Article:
A few miles north of Tucson is a town called Oro Valley and a large dry wash running along the west side of the Santa Catalina Mountains called Cañada del Oro (oro = gold), see map below. The name derives from placer gold found in the alluvium along the wash. Placer gold is gold from somewhere else that has been transported from its source and mixed with alluvium. That “somewhere else” is in the Catalina mountains, somewhere.
Below are two descriptions from the geologic literature. They report gold content in cents or dollars per cubic yard, so a note on gold prices is in order. In the U.S., from 1792 to 1834, the gold price was $19.75 per ounce. From 1834 to 1934 the price was $20.67 per ounce, then $35 per ounce until 1973 when the price was allowed to fluctuate with the market.
The first description is from Heikes, V.C., 1912, Dry Placers of Arizona, USGS Mining Resources for 1912, Part I, p. 257-260. He is describing an area which now is adjacent to Saddlebrooke:
“An area of 25,000 acres … 4 to 10 miles south from Oracle post office and 16 to 29 miles north from Tucson, is found containing valuable dry placer gravel, which has apparently been deposited at intervals by floods from the Santa Catalina Mountains so as to form a deposit of nearly equal value from surface to bedrock, there being no pronounced accumulation of heavy gold at bedrock except in the stream, Cañada del Oro Creek, which passes through the region. The bed of dry gravel is from 6 feet deep at the creek side to 252 feet at the summit, with an average thickness of about 150 feet. The deposit is in general a loose gravel, uncemented. There are, however, alternating strata of deep red, clayey material. These strata are of nearly uniform thickness of 3 to 4 inches and probably were formerly surfaces existing between floods, each being covered by a later flow of gravel from rainfall eroding veins farther up the mountain. Shafts sunk on the hillsides from 27 to 50 feet in depth show values from 10 to 42 cents per cubic yard. The average is difficult to determine, as the gold is not equally distributed. All the gold found is in well-rounded nuggets ranging from 50 cents to $5 in value. There is a tradition of a lump weighing 16 pounds, with probably 40 per cent of quartz, whose discoverers were found murdered in their camp 16 miles north of Tucson. The nugget had disappeared. In fineness the gold averages about 0.905.”
A general description of the geology and speculation on the source of the gold comes from Eldred D. Wilson, Gold Placers and Placering in Arizona, State of Arizona, Bureau of Geology and Mineral Technology, Geological Survey Branch (precursor to the Arizona Geological Survey), Bulletin 168, originally printed in 1961:
“The Santa Catalina Mountains are made up principally of Precambrian gneiss, schist, and granite; Paleozoic beds, post-Carboniferous granite, granite porphyry, diabase, and diorite and Tertiary sedimentary rocks and lavas. Gold-bearing quartz veins, such as occur in the vicinity of the Copeland, Kerr, Matas, and other prospects in the upper reaches of Cañada del Oro, were the probable source of the placer gold..”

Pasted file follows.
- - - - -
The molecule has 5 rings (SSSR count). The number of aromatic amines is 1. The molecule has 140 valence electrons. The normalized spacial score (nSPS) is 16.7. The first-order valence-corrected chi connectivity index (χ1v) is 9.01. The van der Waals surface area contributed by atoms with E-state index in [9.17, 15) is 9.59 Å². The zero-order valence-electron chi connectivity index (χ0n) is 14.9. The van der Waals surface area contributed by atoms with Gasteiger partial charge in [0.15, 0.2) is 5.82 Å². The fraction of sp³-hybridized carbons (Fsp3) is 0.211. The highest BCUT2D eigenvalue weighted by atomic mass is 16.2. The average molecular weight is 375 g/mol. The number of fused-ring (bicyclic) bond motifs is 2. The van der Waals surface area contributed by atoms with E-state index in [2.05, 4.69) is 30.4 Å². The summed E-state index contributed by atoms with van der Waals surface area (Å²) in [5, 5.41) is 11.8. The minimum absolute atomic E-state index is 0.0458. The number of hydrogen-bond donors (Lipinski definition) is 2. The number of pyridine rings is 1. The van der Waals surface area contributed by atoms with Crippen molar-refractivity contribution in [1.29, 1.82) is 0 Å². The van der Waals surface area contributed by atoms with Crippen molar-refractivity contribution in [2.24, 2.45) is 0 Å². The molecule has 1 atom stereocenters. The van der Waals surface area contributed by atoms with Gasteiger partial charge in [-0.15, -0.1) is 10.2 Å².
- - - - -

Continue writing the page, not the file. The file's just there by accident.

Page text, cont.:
One of the other sources referred to by Wilson might be mineralization of the Burney claims, located near the headwaters of Cañada del Oro, about four miles south of Oracle. These prospects had production from 1947-1967 along veins containing complex sulfide and oxide ore containing lead, silver, copper, zinc, gold, manganese, molybdenum, and tungsten.
It is likely that the source of the gold is many small veins widely scattered in the mountains, unless…
The presence of gold has inspired some stories of lost cities and buried treasure. One, the story of the Mine With The Iron Door, was a novel written in 1923 by Harold Bell Wright. This story was made into a movie in 1924, filmed in Oracle, and has had several remakes including “MacKenna’s Gold.” One version of the story is that Jesuit priests were mining gold in the Santa Catalina Mountains but were forced to leave. They buried their gold in an old mine and secured it with an iron door. They never came back, and the mine with the iron door has never been found. More on the legend here.
There apparently was at least one real “lost city.” Recently archaeologists found a 3,000 year old encampment at the confluence of the Cañada del Oro, Rillito Creek and Santa Cruz Rivers that, they say provides a “a glimpse into the transition from roaming bands of hunters and foragers to a society of skilled farmers.” “What most excited researchers working at the site was evidence that the people who once inhabited the area had created a system of canals. The early engineers found they could maximize their agricultural output by diverting the water flow from the Santa Cruz to adjacent fields.” See the rest of that story here.